With a 2007 deadline looming on the horizon, the Turkish government is desperately trying to overhaul the agricultural sector in time to receive structural funds from the EU. By 2007, the EU candidate country is expected to have a system in place to disburse some 9-10bn euros ($11.4-12.66bn) to both farmers and state agencies involved in agriculture. Efforts to transform the sector, however, are likely to have far-reaching and potentially serious consequences for Turkey, as agriculture continues to account for around one-third of employment and is particularly important in often-impoverished rural areas with little else in the way of industry.
According to the most recently released figures from the Turkish Statistics Institute, 6.77m workers, or 29.3% of the total Turkish workforce, were employed in the agricultural sector as of June 2006. Perhaps even more troubling, however, is the small size of Turkish farms, which limits productivity: 65% of farms are 0-5ha, while 94% are smaller than 20ha, making Turkish farms significantly smaller than those in EU member states. The smaller the plot of land, the harder it is to justify the expense of new equipment and technology, making modernisation difficult.
Wages in the sector, however, are rising, albeit from a low base, with the average daily wages of a seasonal agricultural labourer increasing to YTL13.62 ($9.02) for women, up 14.26% year-on-year, and YTL18.06 ($11.96) for men, up 16.82%. Permanent workers in the sector have also seen a salary hike of late, with the average monthly wage now at YTL314.41 ($207.93) for women, up 9.89% year-on-year, and YTL403.49 ($266.74) for men, up 11.39%.
Much of the agricultural sector is made up of subsistence and semi-subsistence farming. While these sorts of farms tend to be characterised by high hidden unemployment, low productivity and low competitiveness, they remain a vital economic lifeline in many poorer areas of the country, providing income security and a modest livelihood to millions of Turkish citizens.
Government efforts to harmonise the local agricultural sector in line with EU standards could upset this system, sparking a large increase in rural unemployment and forcing millions of farm labourers to head to cities in search of jobs. According to some independent estimates, the agricultural reforms could cut the industry by as much as 40%, leaving roughly 2.5m people jobless.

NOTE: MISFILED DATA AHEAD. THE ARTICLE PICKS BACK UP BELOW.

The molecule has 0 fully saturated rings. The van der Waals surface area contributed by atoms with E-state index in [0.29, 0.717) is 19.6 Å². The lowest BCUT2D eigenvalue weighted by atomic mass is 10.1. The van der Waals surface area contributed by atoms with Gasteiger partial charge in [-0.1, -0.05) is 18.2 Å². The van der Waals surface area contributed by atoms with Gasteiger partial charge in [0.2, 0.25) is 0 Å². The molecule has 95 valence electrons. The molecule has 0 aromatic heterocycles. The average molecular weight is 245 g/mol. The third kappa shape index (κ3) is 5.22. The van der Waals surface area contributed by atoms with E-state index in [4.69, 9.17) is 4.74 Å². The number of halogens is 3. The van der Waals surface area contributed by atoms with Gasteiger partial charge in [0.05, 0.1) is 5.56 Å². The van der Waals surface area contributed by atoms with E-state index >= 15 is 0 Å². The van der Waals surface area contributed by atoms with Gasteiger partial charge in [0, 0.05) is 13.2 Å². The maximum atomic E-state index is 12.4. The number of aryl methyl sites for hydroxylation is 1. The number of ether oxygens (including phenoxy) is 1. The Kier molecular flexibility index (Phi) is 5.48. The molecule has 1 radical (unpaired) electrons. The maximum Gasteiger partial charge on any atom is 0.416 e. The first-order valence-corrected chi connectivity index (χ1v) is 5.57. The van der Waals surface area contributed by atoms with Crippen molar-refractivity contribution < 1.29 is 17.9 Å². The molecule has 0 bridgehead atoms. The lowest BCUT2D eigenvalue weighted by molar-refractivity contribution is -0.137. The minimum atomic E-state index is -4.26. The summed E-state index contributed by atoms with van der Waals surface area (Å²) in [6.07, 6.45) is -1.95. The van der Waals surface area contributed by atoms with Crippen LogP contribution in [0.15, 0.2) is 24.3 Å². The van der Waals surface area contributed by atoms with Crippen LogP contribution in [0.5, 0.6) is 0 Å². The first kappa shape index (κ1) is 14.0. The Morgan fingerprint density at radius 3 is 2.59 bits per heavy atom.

The knock-on effect of reforming agriculture will likely be a wave of urban migration, straining employment, housing and social services in Turkey's already crowded urban centres. With a national unemployment rate of 8.8% as of June 2006, rising to 11.2% in urban areas, it is unclear where these largely unskilled and poorly educated workers will find jobs.
As part of the reform effort, the government has taken aim at the overproduction of particular crops, especially hazelnuts, by introducing quotas. Turkey is the world's largest producer of hazelnuts, accounting for some 70% of total production. With backing from the World Bank, the state has tried to reduce the area under hazelnut cultivation by 100,000ha through cash incentives, though the project has so far been less than a success: to date, only 885ha have been converted to other crops.
Hazelnut production is the most significant economic enterprise in Turkey's Black Sea region, and as many as 400,000 growers are estimated to be involved in the sector directly. Massive overproduction this year has exacerbated problems, with growers hauling in some 650,000 tonnes of hazelnuts, a figure well in excess of domestic consumption (70,000 tonnes per year) and exports (400,000-450,000 tonnes per year). This has depressed world prices for hazelnuts, sparking unrest among hard-hit local producers and forcing the government to borrow some $400m from foreign banks to purchase the surplus.
The government is also working to curtail the practice of farmers' divvying up land among their children, which has resulted in ever-smaller plot sizes, limiting productivity and modernisation. In order to raise the average size of Turkish farms, the government is now pushing farmers to consolidate fragmented family holdings, making it a requirement for EU funding. While this may spur consolidation, the government is also running a risk, as farmers who refuse to merge their holdings - likely the worst-off farmers most in need of funds - will be barred from receiving EU money.
Already, state subsidies on seeds, fertiliser and fuel are being cut, with total subsidies scheduled to fall from $6bn to $2bn a year. While these cuts will in theory be more than made up for by funds from Brussels, farmers will first have to qualify in order to receive EU money, a process which may create problems.
While agricultural reform is a necessity for the government, both to harmonise with EU standards and qualify for funding from Brussels by 2007, the process will be far from easy and will likely have far-reaching consequences for Turkish society.